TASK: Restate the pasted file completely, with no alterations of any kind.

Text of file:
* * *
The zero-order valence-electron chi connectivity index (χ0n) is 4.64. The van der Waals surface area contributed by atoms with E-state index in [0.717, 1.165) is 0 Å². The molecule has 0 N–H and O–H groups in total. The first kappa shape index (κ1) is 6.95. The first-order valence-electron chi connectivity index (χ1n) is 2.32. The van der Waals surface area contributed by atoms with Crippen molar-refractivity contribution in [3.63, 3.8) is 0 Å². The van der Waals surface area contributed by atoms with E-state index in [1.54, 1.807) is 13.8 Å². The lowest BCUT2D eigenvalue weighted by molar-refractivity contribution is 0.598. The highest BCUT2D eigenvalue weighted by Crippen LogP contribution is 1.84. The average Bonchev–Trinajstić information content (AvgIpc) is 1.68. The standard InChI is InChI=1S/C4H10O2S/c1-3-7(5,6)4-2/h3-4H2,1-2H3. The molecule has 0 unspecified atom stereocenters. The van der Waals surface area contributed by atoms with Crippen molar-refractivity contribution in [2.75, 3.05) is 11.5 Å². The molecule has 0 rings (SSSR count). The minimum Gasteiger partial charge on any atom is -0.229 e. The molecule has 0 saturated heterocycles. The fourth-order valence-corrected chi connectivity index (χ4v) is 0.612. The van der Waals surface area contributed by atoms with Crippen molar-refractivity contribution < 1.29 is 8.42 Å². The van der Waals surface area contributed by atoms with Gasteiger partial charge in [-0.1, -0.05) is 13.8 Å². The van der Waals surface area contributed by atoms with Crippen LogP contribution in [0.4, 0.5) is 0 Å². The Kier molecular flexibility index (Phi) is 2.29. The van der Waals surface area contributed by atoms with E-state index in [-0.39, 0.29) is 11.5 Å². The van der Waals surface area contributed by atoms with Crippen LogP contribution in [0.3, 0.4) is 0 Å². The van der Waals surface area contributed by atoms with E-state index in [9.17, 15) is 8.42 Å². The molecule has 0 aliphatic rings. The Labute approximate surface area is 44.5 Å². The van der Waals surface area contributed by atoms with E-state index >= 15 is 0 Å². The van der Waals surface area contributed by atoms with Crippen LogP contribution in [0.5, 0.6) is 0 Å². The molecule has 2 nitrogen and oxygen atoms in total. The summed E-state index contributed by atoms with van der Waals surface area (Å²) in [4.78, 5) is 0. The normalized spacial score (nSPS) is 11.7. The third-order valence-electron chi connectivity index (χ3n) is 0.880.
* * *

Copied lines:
The zero-order valence-electron chi connectivity index (χ0n) is 4.64. The van der Waals surface area contributed by atoms with E-state index in [0.717, 1.165) is 0 Å². The molecule has 0 N–H and O–H groups in total. The first kappa shape index (κ1) is 6.95. The first-order valence-electron chi connectivity index (χ1n) is 2.32. The van der Waals surface area contributed by atoms with Crippen molar-refractivity contribution in [3.63, 3.8) is 0 Å². The van der Waals surface area contributed by atoms with E-state index in [1.54, 1.807) is 13.8 Å². The lowest BCUT2D eigenvalue weighted by molar-refractivity contribution is 0.598. The highest BCUT2D eigenvalue weighted by Crippen LogP contribution is 1.84. The average Bonchev–Trinajstić information content (AvgIpc) is 1.68. The standard InChI is InChI=1S/C4H10O2S/c1-3-7(5,6)4-2/h3-4H2,1-2H3. The molecule has 0 unspecified atom stereocenters. The van der Waals surface area contributed by atoms with Crippen molar-refractivity contribution in [2.75, 3.05) is 11.5 Å². The molecule has 0 rings (SSSR count). The minimum Gasteiger partial charge on any atom is -0.229 e. The molecule has 0 saturated heterocycles. The fourth-order valence-corrected chi connectivity index (χ4v) is 0.612. The van der Waals surface area contributed by atoms with Crippen molar-refractivity contribution < 1.29 is 8.42 Å². The van der Waals surface area contributed by atoms with Gasteiger partial charge in [-0.1, -0.05) is 13.8 Å². The van der Waals surface area contributed by atoms with Crippen LogP contribution in [0.4, 0.5) is 0 Å². The Kier molecular flexibility index (Phi) is 2.29. The van der Waals surface area contributed by atoms with E-state index in [-0.39, 0.29) is 11.5 Å². The van der Waals surface area contributed by atoms with Crippen LogP contribution in [0.3, 0.4) is 0 Å². The van der Waals surface area contributed by atoms with E-state index in [9.17, 15) is 8.42 Å². The molecule has 0 aliphatic rings. The Labute approximate surface area is 44.5 Å². The van der Waals surface area contributed by atoms with E-state index >= 15 is 0 Å². The van der Waals surface area contributed by atoms with Crippen LogP contribution in [0.5, 0.6) is 0 Å². The molecule has 2 nitrogen and oxygen atoms in total. The summed E-state index contributed by atoms with van der Waals surface area (Å²) in [4.78, 5) is 0. The normalized spacial score (nSPS) is 11.7. The third-order valence-electron chi connectivity index (χ3n) is 0.880.